Nuclear industry may be revived
The U.S. nuclear power industry may be losing its steam. The problems, such as the rising expense of maintaining power plants more than three decades old, along with the availability of lower cost alternatives in renewable energy, are endemic to the technology and the sector. But the Obama Administration’s all-of-the-above energy strategy to speed the transition to more sustainable sources of energy may actually revive a national nuclear industry that is showing its age.
In the past few months there have been nine nuclear reactor closures or uprate cancellations including the recent shutdown of four reactors – San Onofre (two reactors) in California, Kewaunee in Wisconsin, and Crystal River in Florida – and the death of five large planned uprate expansion projects – Prairie Island in Minnesota, LaSalle (two reactors) in Illinois, and Limerick (two reactors) in Pennsylvania.
A review of the remaining U.S. fleet reveals that 38 reactors in 23 states are at risk of early retirement, with 12 facing the greatest risk of being shutdown, according to a new analysis by Mark Cooper, senior fellow for economic analysis, Institute for Energy and the Environment, Vermont Law School.
The industry continues to have great difficulty executing major capital improvements and renovations as seen at Crystal River and San Onofre when the projects were abandoned after repairs went badly. Trying to patch up and restore the aging infrastructure and upgrade the technology of the decades old reactors of the nuclear industry is not working.
“With little chance that the cost of new reactors will become competitive with low carbon alternatives in the time frame relevant for old reactor retirement decisions, we need to start preparing now for more early retirements or the threats of such retirements,” says Cooper, whose recent report on nuclear power is titled, “Renaissance in Reverse: Competition Pushes Aging U.S. Nuclear Reactors to the Brink of Economic Abandonment.”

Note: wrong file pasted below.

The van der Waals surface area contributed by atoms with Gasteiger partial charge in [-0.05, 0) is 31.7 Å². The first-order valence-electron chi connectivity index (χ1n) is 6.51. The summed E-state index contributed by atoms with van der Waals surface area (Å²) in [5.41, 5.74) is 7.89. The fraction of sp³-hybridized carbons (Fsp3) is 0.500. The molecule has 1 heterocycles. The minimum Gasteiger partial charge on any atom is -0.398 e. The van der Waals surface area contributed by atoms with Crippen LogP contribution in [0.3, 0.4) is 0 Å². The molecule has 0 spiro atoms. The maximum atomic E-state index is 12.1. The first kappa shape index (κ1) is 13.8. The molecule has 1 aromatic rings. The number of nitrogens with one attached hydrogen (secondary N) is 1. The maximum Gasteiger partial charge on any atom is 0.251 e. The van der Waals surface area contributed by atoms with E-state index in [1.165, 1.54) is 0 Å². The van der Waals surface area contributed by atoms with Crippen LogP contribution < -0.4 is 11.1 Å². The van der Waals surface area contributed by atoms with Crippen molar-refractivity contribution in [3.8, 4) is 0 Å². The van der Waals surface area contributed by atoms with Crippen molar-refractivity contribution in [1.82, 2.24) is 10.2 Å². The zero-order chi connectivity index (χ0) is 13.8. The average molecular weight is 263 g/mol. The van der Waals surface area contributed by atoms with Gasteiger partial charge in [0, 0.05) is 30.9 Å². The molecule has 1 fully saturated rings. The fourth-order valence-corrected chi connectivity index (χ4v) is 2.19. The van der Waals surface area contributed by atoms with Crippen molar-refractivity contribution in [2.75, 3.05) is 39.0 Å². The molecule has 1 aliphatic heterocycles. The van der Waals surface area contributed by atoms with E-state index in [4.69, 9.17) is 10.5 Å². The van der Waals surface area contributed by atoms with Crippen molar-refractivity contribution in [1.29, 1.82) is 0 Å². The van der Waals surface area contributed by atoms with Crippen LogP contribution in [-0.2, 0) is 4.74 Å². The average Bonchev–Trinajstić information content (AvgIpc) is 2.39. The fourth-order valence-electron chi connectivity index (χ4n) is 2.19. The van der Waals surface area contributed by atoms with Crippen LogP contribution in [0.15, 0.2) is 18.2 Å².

“By explaining the underlying economic causes of the growing wave of early retirements, the policymakers will be better equipped to make economically rational responses,” Cooper says.
A New Hope
Perhaps a different way of thinking “outside the cooling tower” about the size, cost, and power expectations of new nuclear reactors is the infusion of energy the industry needs. One clean, affordable nuclear power option is small modular reactors (SMR) with technology that differs from traditional, large-scale light-water reactor technology in both reactor size and plant scalability.
According to the U.S. Energy Information Administration, SMRs are typically smaller than 300 megawatts and can be built in modular arrangements. Traditional reactors are generally 1,000 megawatts or larger. The initial estimates for scalable SMRs range from 45 to 225 megawatts.
SMRs are small enough to be fabricated in factories and can be shipped to sites via barge, rail, or truck. Those factors may reduce both capital costs and construction times. Smaller SMRs offer utilities the flexibility to scale nuclear power production as demand changes.
The actual construction of a large nuclear power plant can take up to a decade. During construction, the plant owner may incur significant interest costs and risk further cost increases because of delays and cost overruns. SMRs have the potential to mitigate some of the risks, based on their projected construction period of three years, according to the EIA.
SMRs can provide power for applications where large plants are not needed or sites lack the infrastructure to support a large unit. This would include smaller electrical markets, isolated areas, smaller grids, sites with limited water and acreage, or unique industrial applications.
Small modular reactors are expected to be an option for the replacement or repowering of aging fossil plants, or to provide an option for complementing existing industrial processes or power plants with an energy source that does not emit greenhouse gases.
Investing in Nuclear Power
To help U.S. industry design and certify innovative small modular nuclear reactors the Energy Department has offered a funding opportunity. The DOE will solicit proposals for cost-shared small modular reactor projects that have the potential to be licensed by the Nuclear Regulatory Commission and achieve commercial operation around 2025, while offering innovative and effective solutions for enhanced safety, operations and performance.
Selected projects will span a five-year period with at least 50 percent provided by private industry. Subject to congressional appropriations, federal funding for this solicitation and the project announced last year will be derived from the total $452 million identified for the Department’s Small Modular Reactor Licensing Technical Support program.